Alink exists between financial insecurity and children living in the US diagnosed with atopic dermatitis (AD), according to findings from a study published in the Journal of the American Academy of Dermatology.

Data from the 2011-2018 National Health Interview Survey (NHIS) pertaining to children under the age of 18 who ever reported a diagnosis of atopic dermatitis was analyzed. In this group, researchers found 10,126 children diagnosed with AD, with a median age of 8, of whom 50% were male non-Hispanic White. Compared with children without AD, children with the disease were more likely to struggle with medical bill payments and to have medical bills being paid off over time. In all, 5% of AD patients delayed medical care due to cost and 3% were unable to afford care at all.

It was also found that not being insured and having a household income less than 200% of the federal poverty level were associated with the patient’s difficulty in paying medical bills, but it must be noted that those associations were also seen among children with no history of AD diagnosis.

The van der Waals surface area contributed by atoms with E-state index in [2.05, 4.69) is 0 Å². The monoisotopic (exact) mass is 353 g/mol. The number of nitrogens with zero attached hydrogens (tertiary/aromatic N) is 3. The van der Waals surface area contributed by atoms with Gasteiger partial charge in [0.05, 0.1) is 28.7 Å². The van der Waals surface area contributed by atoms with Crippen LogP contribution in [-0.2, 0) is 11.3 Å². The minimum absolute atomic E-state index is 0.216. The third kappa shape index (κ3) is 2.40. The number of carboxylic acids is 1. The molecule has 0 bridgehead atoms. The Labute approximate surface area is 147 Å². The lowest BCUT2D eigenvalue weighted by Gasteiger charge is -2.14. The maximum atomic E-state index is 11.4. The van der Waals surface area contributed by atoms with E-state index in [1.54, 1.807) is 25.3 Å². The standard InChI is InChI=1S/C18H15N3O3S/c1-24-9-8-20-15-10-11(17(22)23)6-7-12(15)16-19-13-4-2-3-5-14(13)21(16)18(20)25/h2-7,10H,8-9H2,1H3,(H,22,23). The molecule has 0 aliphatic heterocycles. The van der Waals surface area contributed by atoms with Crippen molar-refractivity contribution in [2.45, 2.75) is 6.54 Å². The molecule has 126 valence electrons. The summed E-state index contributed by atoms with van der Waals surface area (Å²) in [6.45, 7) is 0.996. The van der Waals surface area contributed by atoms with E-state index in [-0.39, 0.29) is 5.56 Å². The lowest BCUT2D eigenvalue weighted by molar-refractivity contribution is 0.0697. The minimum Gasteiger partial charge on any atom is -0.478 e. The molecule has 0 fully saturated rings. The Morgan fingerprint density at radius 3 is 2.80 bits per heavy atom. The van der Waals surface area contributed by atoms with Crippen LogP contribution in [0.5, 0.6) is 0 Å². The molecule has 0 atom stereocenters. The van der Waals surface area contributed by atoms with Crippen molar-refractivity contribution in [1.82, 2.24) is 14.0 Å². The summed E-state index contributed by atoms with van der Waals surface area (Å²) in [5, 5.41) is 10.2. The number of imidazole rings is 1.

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Limitations to the study include the reliance on self-reported diagnosis of AD.

Based on the results of this study researchers said, “Our findings suggest that a large proportion of [US] children with AD have family difficulty paying medical bills, and that several sociodemographic factors predispose these children to higher likelihood of financial insecurity.” They concluded, “Since the financial burden of AD may compound due to AD’s significant impact on quality-of-life, interventions aimed at reducing financial insecurity among at-risk children with AD may reduce health disparities related to AD.”

Reference

Zheng DX, Cwalina TB, Jella TK, Cullison CR, Shah SD, Scott JF, Camargo Jr. CA. Financial insecurity among U.S. children with atopic dermatitis. J Am Acad Dermatol (2022). doi:https://doi.org/10.1016/j.jaad.2022.02.048